A wonder drug has made “instant changes” to a baby born with a rare degenerative condition.
Isabella Winfield, from Moray, was diagnosed with muscle-weakening, life-threatening spinal muscular atrophy (SPA) when she was just a few days old.
But two-and-a-half weeks later, she became the youngest British recipient of Zolgensma, a drug which has just recently been made available on the NHS.
The one-off therapy should allow Isabella to develop normal strength over the next few years – and her parents have already seen big improvements.
“The doctor was keen that we hedged our bets and stressed that we might see improvement,” said dad Richard Winfield. “But the changes were almost instant.”
Isabella’s mum Margaret Paluszynska knew immediately that something was wrong with her baby because the same condition had affected a relative.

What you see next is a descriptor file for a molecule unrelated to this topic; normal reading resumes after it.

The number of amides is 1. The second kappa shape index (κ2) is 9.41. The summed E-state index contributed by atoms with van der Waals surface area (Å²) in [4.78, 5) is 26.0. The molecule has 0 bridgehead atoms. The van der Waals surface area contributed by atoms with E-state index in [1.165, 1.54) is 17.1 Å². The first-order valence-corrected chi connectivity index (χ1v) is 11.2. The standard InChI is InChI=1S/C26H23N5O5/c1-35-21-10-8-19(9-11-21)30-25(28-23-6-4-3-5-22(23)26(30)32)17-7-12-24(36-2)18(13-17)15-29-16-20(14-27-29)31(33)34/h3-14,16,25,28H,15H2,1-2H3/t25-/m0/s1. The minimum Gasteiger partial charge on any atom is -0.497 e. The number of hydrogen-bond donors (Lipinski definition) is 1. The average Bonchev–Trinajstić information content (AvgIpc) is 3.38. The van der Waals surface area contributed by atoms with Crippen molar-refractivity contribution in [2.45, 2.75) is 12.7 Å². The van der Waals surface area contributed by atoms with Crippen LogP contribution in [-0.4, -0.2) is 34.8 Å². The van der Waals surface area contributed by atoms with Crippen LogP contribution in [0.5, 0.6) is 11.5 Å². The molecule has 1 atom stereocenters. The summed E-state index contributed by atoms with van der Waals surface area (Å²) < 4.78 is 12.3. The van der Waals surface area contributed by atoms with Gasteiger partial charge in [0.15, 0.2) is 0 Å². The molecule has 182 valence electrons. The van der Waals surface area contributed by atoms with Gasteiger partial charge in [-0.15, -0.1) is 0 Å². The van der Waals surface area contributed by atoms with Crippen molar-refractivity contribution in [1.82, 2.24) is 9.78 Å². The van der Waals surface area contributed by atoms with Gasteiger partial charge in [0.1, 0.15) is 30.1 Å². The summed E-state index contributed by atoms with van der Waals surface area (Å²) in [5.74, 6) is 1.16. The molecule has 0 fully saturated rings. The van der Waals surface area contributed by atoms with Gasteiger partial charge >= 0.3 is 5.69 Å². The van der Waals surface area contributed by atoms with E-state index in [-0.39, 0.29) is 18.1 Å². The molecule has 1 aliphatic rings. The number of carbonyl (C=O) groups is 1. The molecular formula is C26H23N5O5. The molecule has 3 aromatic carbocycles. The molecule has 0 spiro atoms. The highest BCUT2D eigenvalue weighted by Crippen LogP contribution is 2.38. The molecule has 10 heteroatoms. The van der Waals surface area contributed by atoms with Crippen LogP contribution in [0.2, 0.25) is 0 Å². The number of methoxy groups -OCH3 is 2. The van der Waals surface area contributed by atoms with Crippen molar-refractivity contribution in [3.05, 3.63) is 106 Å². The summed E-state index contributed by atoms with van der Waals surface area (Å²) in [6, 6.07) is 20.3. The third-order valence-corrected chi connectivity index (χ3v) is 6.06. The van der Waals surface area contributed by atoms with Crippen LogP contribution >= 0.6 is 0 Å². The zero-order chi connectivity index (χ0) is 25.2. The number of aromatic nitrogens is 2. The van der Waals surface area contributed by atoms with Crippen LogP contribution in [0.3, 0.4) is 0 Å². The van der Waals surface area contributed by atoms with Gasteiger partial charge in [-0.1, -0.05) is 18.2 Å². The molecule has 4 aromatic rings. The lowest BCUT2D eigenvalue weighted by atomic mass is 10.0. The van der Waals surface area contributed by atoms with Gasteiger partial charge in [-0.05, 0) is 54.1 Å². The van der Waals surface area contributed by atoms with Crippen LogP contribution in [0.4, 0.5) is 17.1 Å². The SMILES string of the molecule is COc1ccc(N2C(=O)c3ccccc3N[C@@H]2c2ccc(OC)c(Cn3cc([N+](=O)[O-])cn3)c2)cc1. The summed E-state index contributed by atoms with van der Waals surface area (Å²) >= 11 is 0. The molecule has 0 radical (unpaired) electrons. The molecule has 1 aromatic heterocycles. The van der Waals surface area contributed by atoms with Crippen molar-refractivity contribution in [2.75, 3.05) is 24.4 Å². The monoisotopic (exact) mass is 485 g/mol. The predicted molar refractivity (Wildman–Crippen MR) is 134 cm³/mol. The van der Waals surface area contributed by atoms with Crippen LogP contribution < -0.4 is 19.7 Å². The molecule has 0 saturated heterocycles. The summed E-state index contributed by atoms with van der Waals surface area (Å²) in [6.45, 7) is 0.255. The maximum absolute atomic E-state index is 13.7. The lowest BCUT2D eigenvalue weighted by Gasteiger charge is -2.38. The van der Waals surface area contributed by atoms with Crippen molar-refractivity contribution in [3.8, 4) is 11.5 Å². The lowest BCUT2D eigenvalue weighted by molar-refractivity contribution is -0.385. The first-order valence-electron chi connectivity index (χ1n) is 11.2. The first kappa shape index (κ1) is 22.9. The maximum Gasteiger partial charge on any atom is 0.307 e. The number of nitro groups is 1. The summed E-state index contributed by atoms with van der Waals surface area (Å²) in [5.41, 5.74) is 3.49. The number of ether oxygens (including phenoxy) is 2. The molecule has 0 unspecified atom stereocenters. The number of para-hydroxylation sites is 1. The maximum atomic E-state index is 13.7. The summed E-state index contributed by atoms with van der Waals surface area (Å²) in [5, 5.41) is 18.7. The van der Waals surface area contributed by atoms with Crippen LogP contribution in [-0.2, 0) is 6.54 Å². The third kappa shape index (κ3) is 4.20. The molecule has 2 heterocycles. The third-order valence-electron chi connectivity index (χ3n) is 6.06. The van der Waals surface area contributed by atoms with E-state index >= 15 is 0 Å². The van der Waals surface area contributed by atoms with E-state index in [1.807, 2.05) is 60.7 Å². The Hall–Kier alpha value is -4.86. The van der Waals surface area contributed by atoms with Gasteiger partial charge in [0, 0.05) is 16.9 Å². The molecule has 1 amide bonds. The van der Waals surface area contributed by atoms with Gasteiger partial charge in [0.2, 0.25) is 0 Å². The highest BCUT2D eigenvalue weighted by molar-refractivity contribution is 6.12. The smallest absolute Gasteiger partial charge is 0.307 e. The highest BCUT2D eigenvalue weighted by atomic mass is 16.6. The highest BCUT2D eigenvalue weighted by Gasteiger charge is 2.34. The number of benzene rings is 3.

She said: “The midwife thought she was too quiet, too floppy and that she had very low muscle tone.
“In my cousin’s family there is a case of SMA in a little girl, so I mentioned that to the doctor.”
The single dose of Zolgensma – costing £1.8m – was given when Isabella was just 20 days old and her paediatric neurologist now wants routine SMA screening for newborns to speed up diagnoses, which often take months.
Dr Iain Horrocks, from the Royal Hospital for Children in Glasgow, said: “We could then get to babies as early as Isabella and make a huge difference.”
Typical symptoms of spinal muscular atrophy
- Floppy or weak arms and legs
- Movement problems – such as difficulty sitting up, crawling or walking
- Twitching or shaking muscles
- Bone and joint problems – such as an unusually curved spine
- Swallowing problems
- Breathing difficulties
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